Cryptocurrency Fraud , Cybercrime , Fraud Management & Cybercrime

OneCoin Cryptocurrency Scam Suspect Faces Extradition to US

International Fraudulent Cryptocurrency Pyramid Scheme Netted $4 Billion
OneCoin Cryptocurrency Scam Suspect Faces Extradition to US
Alleged OneCoin scam mastermind Ruja "Cryptoqueen" Ignatova remains at large.

A British judge approved extradition to the United States of a man accused of laundering $105 million as part of multibillion-dollar global cryptocurrency scheme run by a self-titled "Cryptoqueen" who's been on the run from law enforcement for half a decade now.

See Also: Scams & Mule Defense: Real-Time Scam Prevention and Advanced Money Mule Detection

Christopher Hamilton appeared in Westminster Magistrates Court in London in a bid to block the extradition by arguing a trial over his involvement in the OneCoin cryptocurrency fraud should take place in the United Kingdom. District Judge Nicholas Rimmer turned Hamilton down, Law360 reports, concluding that there's no doubt that injury occurred in the United States.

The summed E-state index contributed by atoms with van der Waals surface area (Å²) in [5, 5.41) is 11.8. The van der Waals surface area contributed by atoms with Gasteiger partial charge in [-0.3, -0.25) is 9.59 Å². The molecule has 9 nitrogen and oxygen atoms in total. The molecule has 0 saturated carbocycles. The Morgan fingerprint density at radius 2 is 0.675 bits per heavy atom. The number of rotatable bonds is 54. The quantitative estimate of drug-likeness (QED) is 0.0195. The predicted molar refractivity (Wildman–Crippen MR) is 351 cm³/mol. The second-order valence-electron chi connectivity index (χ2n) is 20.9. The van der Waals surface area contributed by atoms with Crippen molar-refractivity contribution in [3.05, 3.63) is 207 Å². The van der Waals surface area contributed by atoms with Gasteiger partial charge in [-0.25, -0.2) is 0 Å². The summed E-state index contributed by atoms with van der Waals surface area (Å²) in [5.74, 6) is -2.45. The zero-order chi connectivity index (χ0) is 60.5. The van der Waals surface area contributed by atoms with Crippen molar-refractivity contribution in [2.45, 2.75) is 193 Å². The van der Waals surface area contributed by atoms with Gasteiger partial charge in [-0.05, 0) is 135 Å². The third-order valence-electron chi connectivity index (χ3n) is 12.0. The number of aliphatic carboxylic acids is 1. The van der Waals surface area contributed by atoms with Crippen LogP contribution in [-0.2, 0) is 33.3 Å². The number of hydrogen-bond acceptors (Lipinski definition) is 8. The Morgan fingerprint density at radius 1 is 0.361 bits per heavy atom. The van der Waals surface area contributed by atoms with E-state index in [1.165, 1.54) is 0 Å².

Hamilton's codefendant, Robert McDonald, escaped extradition after Rimmer concluded that McDonald expressed "clear and genuine suicidal intent" in the event of extradition and that he was the primary caregiver for his wife, who has multiple sclerosis.

Hamilton can appeal the decision, and final approval for the extradition is in the hands of Britain's secretary of state, Conservative Member of Parliament Priti Patel.

$4 Billion Pyramid Scheme

Founded in 2014, OneCoin is one of the biggest scams in history. Described by the U.S. Department of Justice as an "international pyramid scheme that involved the marketing of a fraudulent cryptocurrency called 'OneCoin,'" the scam amassed an estimated $4 billion from investors for a piece of what was marketed as a "bitcoin killer."

"OneCoin claimed to have a private blockchain," says FBI Special Agent Ronald Shimko, who is investigating the case from the bureau's New York field office. "This is in contrast to other virtual currencies, which have a decentralized and public blockchain. In this case, investors were just asked to trust OneCoin."

The scam's alleged mastermind was Bulgarian national Ruja Ignatova, 42, whose preferred moniker was "Cryptoqueen." Ignatova has been on the lam from law enforcement since 2017. Interest in the case and her potential whereabouts remains high.